BERLIN — At least two people were fatally shot on Wednesday in the east German city of Halle, the police said, with local news outlets reporting that at least one gunman had opened fire at a synagogue.

The police suggested that more than one person was involved and had fled the scene. One suspect was arrested shortly after the attack and the authorities warned people to stay in their homes while they carried out their search for other potential suspects. The area around the synagogue was cordoned off and other major arteries in the city were blocked.

“Several shots were fired,” the Halle police said in a statement posted to Twitter. “The suspected perpetrators fled in a vehicle.”

Germany’s federal prosecutor took over the investigation into the shootings, a spokeswoman said on Wednesday, a step indicating that the authorities were treating the attack as politically motivated.

A witness to the shooting, which took place in broad daylight, told local broadcaster MDR that he had seen a gunman dressed in military gear and armed with several weapons firing at the synagogue. Other news outlets reported that a hand grenade was thrown into a Jewish cemetery nearby.

Prayers for Yom Kippur began at 9:30 a.m. Wednesday and had been scheduled to continue until 8:30 p.m. It is the holiest day in the Jewish calendar, and services brought many people to the temple.

Max Privorotzki, a leader of the Jewish community in Halle, told Der Spiegel that it appeared that the gunman or gunmen had tried to enter the synagogue, but that police officers posted outside the building had resisted the attackers.

“At the moment, there are 70 to 80 people inside the synagogue,” Mr. Privorotzki said.

The police told MDR that more shots had been fired in Landsberg, a suburb of Halle, though those reports could not be independently confirmed. The mayor of Halle convened a crisis team in reaction to the shootings and urged residents to remain in their homes until further notice.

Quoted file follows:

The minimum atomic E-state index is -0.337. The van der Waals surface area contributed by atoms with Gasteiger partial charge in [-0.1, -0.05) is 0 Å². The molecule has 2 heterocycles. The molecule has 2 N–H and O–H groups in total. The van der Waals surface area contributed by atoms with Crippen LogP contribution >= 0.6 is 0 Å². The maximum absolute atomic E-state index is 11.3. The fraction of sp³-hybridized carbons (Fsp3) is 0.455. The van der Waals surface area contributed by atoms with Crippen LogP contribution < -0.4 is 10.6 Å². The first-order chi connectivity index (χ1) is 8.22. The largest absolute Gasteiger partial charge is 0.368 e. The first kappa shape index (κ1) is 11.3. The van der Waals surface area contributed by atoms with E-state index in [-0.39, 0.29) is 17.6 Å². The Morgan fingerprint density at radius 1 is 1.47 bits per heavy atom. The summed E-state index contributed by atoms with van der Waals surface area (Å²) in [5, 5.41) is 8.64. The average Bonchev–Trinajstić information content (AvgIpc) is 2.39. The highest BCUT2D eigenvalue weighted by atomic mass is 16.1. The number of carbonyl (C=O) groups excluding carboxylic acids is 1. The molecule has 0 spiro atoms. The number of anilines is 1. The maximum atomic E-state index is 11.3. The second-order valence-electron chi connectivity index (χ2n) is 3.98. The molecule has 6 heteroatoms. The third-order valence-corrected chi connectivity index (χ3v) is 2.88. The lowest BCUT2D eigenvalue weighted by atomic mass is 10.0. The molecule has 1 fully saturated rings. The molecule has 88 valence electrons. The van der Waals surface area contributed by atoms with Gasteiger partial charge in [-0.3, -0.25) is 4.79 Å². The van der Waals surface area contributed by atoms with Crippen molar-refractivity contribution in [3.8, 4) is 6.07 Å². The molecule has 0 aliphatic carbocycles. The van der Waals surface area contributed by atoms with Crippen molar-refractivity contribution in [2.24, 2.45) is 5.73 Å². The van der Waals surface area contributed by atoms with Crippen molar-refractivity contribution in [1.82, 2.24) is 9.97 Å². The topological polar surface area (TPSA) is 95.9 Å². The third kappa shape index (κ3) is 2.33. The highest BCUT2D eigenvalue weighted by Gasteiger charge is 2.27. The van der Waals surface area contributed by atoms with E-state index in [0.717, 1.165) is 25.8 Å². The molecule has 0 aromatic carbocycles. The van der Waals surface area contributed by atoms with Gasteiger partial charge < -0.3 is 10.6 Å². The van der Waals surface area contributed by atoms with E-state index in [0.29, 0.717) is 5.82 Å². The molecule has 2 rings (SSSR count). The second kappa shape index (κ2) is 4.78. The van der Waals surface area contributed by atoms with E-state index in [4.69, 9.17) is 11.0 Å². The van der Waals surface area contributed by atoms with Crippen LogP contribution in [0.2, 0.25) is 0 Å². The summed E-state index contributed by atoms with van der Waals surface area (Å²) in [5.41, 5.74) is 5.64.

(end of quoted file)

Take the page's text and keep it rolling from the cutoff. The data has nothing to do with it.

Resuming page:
Immediately after the shooting, television footage showed police officers wearing helmets and carrying automatic weapons as they patrolled streets around the synagogue that had been sealed off with red-and-white tape. Other officers used a ladder to climb over a high brick wall surrounding the cemetery.

One attacker was thought to have fled in a taxi, Der Spiegel reported, and a suspect was apprehended on the highway outside Halle.

Reinforcements were sent to provide extra security around synagogues in nearby Dresden and Leipzig, the local police said.

Anti-Semitic crime and hate crimes targeting foreigners have both increased almost 20 percent in Germany over the past year, according to official figures published in May. The data included a wide range of offenses, including assault, insults, graffiti, hateful postings online and the use of Nazi symbols.

All Jewish institutions in Germany, including synagogues, schools and other cultural centers, are guarded around the clock by local police. In Berlin, which has the country’s largest Jewish population, the police have also provided security to cafes, restaurants and shops that are owned and frequented by Jews.

Earlier this year, the country’s top official for efforts against anti-Semitism warned that Jews should not wear their skullcaps everywhere in public.

Orignially published in NYT.

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